Preventable causes of reactions [3] were identified in 45 patients. On a further 66 occasions there were no obvious reasons for the reactions. (The patient who had a total of 19 mild reactions would have benefited from an earlier change of product.) Once preventable factors were taken into consideration, the figures showed that a total of 66 reactions occurred in 13 508 infusions, making the overall reaction rate of all infusions had been given strictly in accordance with protocol of 0·5%.

The differences in the incidences of reactions between centres is of interest and emphasizes the need for continual audit so that individual centres can compare their practice with that of their peers.

The study has shown that no serious reactions occurred in a total of 13 508 infusions. Data from previous studies have showed no serious reactions occurred in 2715 infusions [1,6]. Therefore in a total of 16 223 intravenous immunoglobulin infusions no serious adverse reactions have occurred; over 11 500 of these infusions were self-administered at home safely. Furthermore, only 12 reactions occurred within 30 min of the start of the infusion and none were thought to be anaphylactic in origin, as all were classified as mild, the infusions were continued uneventfully and none required treatment.

When prescribing adrenaline it is important to consider the possibility of drug interactions with beta-blockers or anti-depressants which may interfere with adrenaline efficacy (beta-blockers) [7] or lead to potentially serious cardiovascular adverse effects (tricyclic antidepressants) [8]. There is also the serious risk of adrenaline being injected inadvertently into a digit. An incident of this has been reported outside the study when, in a stressful situation, an Epipen® was used mistakenly upside-down.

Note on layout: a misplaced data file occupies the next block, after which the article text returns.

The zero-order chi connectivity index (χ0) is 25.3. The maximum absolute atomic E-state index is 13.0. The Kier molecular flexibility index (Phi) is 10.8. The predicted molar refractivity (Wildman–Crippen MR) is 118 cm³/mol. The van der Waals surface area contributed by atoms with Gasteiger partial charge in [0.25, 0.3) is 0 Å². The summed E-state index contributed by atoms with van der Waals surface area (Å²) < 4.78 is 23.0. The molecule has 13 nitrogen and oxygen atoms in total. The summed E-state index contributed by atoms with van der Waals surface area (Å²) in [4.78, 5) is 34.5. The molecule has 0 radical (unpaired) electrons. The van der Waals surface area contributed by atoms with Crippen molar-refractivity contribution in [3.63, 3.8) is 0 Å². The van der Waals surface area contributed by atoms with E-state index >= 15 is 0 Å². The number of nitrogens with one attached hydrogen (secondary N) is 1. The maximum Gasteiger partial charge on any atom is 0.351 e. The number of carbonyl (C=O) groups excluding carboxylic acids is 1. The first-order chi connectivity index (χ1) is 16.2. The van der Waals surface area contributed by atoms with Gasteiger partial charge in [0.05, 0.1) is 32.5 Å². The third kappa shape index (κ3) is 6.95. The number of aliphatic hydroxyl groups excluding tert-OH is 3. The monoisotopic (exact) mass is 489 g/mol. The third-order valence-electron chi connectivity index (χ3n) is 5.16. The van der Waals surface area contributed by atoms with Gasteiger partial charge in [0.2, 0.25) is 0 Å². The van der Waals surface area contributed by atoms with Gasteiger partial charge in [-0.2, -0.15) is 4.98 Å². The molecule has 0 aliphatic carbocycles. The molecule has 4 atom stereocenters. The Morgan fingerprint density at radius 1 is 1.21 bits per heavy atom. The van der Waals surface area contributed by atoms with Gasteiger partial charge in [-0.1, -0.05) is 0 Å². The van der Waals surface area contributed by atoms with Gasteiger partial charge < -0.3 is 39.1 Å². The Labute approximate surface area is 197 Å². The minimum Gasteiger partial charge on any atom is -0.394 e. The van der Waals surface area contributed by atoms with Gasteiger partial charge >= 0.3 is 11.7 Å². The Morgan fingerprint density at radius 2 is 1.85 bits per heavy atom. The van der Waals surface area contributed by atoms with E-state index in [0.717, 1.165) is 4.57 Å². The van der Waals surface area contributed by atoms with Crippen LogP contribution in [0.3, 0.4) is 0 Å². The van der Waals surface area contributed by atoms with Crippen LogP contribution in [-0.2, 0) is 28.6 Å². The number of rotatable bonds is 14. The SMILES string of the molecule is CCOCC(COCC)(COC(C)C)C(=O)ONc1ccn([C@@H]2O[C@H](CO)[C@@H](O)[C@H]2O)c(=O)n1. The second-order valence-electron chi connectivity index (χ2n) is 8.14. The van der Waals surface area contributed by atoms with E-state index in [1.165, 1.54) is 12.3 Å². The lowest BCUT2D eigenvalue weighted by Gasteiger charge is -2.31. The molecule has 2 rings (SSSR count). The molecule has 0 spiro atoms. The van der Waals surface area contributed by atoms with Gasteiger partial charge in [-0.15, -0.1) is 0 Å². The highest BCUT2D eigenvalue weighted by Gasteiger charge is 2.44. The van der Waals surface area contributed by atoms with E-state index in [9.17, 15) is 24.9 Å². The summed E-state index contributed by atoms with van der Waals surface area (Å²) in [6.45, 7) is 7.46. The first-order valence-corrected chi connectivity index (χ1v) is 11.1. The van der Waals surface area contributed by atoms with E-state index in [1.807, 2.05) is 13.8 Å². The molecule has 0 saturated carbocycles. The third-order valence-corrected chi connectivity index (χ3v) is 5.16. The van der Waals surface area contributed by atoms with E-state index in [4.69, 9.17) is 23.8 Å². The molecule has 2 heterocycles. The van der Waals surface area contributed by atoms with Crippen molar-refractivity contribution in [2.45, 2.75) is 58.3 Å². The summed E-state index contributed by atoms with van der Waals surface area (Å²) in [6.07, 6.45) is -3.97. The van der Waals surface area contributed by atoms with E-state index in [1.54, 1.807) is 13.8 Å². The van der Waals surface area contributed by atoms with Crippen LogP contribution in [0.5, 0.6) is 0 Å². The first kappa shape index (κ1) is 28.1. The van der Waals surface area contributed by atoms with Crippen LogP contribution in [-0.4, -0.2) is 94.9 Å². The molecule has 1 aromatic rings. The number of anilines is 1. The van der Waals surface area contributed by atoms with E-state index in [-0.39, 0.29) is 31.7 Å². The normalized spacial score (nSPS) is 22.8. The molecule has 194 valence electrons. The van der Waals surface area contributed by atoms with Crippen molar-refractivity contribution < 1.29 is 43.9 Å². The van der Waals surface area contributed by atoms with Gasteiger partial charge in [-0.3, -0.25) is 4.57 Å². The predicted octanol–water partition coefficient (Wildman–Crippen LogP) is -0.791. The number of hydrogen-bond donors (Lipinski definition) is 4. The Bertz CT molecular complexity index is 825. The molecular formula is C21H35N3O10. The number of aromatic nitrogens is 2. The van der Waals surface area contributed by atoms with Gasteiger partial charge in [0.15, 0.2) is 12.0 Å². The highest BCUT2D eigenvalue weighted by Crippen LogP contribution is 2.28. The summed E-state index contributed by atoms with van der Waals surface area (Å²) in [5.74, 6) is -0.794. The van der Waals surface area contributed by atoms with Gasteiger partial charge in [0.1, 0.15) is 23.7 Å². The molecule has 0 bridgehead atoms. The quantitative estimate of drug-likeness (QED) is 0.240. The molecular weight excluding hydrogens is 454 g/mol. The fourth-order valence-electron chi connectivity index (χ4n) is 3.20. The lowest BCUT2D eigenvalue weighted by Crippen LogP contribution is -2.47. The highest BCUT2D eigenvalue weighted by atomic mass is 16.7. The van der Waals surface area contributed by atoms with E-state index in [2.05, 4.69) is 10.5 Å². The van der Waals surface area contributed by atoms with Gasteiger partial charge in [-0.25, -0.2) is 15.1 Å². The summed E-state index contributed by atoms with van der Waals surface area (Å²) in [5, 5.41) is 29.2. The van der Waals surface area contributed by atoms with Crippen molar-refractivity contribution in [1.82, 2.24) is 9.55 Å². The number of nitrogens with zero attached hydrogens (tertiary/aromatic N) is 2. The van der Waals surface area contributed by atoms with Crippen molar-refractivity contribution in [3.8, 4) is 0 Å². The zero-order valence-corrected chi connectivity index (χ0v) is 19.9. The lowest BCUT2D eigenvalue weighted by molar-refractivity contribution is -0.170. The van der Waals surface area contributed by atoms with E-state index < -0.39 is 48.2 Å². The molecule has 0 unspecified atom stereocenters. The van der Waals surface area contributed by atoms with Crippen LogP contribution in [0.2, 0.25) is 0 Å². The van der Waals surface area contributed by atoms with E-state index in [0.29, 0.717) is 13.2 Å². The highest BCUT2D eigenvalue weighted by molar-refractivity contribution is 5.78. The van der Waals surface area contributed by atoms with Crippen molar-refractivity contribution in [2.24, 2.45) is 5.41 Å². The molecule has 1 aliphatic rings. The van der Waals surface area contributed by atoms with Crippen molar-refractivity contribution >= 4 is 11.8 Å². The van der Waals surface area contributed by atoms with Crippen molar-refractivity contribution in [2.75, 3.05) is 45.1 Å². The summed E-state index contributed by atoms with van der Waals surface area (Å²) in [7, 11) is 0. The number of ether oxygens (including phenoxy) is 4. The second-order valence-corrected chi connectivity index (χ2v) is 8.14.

In the light of the above evidence, is it necessary to prescribe adrenaline for all patients at home self-administering intravenous immunoglobulin, or should this practice be abandoned in view of the risks of misusing or mishandling this potent drug? The cost of the patients at home having Epipens® is in the region of £20 000 per year. As the above evidence has shown, the risk of an adverse event requiring adrenaline is minimal; is this cost justifiable?


This study has shown that the incidence of adverse reactions in patients receiving intravenous immunoglobulin is very low when patients have been stabilized on treatment. It has shown the importance of medical and nursing staff or, in the case of home treatment, patients and partners, being fully trained in the risk associated with delaying infusions. Also be reminded of the risks of infusing at a time of intercurrent infection and of exceeding the recommended maximum administration rate. It is essential to be fully trained in the prevention, recognition and treatment of adverse reactions; furthermore, regular assessment and continual education of staff and patients who administer intravenous immunoglobulin infusions is necessary to prevent avoidable reactions. This had been incorporated into the accreditation standards for centres delivering care to patients with primary immune deficiencies (UKPIN).


The authors would like to thank the consultant immunologists for access to their patients records and Dr Siraj Misbah, who reviewed the manuscript and the data. Our grateful thanks also to Sandoz Pharmaceuticals for providing the funding for the study and Mrs Elizabeth Henley for typing the manuscript.